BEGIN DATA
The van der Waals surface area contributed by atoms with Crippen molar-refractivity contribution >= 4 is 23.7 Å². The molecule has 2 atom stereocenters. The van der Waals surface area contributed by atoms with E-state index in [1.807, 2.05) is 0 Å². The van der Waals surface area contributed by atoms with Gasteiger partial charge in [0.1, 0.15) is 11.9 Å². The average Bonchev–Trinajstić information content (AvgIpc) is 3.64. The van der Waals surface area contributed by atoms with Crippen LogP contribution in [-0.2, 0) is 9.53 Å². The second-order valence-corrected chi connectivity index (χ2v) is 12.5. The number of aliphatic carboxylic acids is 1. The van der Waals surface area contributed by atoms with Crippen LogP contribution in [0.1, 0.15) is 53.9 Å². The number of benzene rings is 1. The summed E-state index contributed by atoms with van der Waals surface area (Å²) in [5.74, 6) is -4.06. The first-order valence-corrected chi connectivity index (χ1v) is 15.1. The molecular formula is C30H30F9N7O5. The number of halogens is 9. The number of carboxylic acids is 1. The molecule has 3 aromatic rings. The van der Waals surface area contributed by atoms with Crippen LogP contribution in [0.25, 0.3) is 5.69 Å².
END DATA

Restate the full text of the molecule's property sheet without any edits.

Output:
The van der Waals surface area contributed by atoms with Crippen molar-refractivity contribution >= 4 is 23.7 Å². The molecule has 2 atom stereocenters. The van der Waals surface area contributed by atoms with E-state index in [1.807, 2.05) is 0 Å². The van der Waals surface area contributed by atoms with Gasteiger partial charge in [0.1, 0.15) is 11.9 Å². The average Bonchev–Trinajstić information content (AvgIpc) is 3.64. The van der Waals surface area contributed by atoms with Crippen LogP contribution in [-0.2, 0) is 9.53 Å². The second-order valence-corrected chi connectivity index (χ2v) is 12.5. The number of aliphatic carboxylic acids is 1. The van der Waals surface area contributed by atoms with Crippen LogP contribution in [0.1, 0.15) is 53.9 Å². The number of benzene rings is 1. The summed E-state index contributed by atoms with van der Waals surface area (Å²) in [5.74, 6) is -4.06. The first-order valence-corrected chi connectivity index (χ1v) is 15.1. The molecular formula is C30H30F9N7O5. The number of halogens is 9. The number of carboxylic acids is 1. The molecule has 3 aromatic rings. The van der Waals surface area contributed by atoms with Crippen LogP contribution in [0.25, 0.3) is 5.69 Å².